Britain today unveiled plans to massively expand their offshore wind power generation capacity, with hopes for an installed capacity of 33 gigawatts by 2020, or enough to power all the homes in the UK. British Energy Secretary John Hutton made the announcement in Berlin, following the previous week’s European Wind Energy Association (EWEA) Conference at the German capital. The UK currently gets less than 2 percent of its energy from renewable sources and has less than a gigawatt of wind generation capacity.
Offshore wind power has suffered a significant number of setbacks, most of which continue to persist. Technical limitations in building the infrastructure to anchor towers to the seabed and wire electricity back to the mainland are still prevalent. Consumer hypocrisy in the form of NIMBYism has left numerous offshore wind projects dead in the water. Still, the prospect of harnessing the persistent and powerful gales on the open ocean is alluring, and Britain now seems set on becoming a world leader in offshore wind.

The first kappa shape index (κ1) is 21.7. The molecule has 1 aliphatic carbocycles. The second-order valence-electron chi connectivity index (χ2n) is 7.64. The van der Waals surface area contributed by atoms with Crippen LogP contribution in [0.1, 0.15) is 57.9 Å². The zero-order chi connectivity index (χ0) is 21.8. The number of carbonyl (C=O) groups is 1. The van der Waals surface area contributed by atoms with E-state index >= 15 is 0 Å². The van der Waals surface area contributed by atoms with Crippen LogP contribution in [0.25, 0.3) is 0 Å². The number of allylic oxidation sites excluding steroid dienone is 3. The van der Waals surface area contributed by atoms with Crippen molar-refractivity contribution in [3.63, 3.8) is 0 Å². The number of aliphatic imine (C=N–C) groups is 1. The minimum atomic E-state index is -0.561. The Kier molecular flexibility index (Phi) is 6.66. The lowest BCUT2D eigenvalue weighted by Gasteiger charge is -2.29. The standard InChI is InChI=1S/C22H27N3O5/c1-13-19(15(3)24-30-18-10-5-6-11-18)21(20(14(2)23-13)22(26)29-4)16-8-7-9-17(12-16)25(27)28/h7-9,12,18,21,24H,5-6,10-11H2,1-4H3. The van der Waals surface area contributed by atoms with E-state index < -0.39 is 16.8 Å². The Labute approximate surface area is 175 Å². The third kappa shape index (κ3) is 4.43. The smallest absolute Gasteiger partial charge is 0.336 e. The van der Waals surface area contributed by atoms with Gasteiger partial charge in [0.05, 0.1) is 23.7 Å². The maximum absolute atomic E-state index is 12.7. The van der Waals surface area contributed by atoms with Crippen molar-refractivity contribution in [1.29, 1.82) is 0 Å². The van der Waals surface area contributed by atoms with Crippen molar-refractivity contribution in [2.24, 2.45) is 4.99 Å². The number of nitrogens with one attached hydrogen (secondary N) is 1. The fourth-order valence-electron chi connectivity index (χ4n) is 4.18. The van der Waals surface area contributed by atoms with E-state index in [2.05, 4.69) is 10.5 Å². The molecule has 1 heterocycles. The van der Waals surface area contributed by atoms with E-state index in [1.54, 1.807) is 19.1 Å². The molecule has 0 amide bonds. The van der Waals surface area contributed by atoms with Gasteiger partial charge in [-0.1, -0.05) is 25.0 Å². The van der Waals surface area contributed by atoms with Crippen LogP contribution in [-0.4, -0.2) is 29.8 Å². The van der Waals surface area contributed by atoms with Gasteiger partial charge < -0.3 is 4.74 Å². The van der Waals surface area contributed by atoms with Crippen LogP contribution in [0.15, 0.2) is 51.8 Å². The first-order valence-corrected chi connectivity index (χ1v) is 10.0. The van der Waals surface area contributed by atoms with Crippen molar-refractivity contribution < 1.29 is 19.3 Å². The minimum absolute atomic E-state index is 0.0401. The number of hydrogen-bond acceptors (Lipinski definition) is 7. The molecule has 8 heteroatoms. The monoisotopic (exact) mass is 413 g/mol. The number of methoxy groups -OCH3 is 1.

Jerome a Paris attended the EWEA Conference and has a picture and graph-filled post on The Oil Drum. This map shows the current installations of offshore wind farms. A Paris speculates that although the German government just voted to support offshore wind, “the UK market is still seen as likely to be bigger than the German one over the next 10-15 years.”
Still, not all in the U.K. are in agreement over this. A strong NIMBY situation is developing in Scotland, along whose shoreline many of the turbines would be placed, as many as two turbines for every mile of coast line. “The risk is that Scotland will end up looking like a hedgehog with wind turbines all over some of our most beautiful areas,” said David Bruce, chairman of Views of Scotland, a pressure group dedicated to preserving the Scottish landscape.
And some doubt whether or not Britain can actually meet that massive 33 gigawatt goal. The AP says the wind trade body, the British Wind Energy Association, thinks it will be difficult to raise Britain’s wind power production by that much, and given the limited supply of wind turbines, predicts a goal of 20 gigawatts in that timeframe would be more realistic.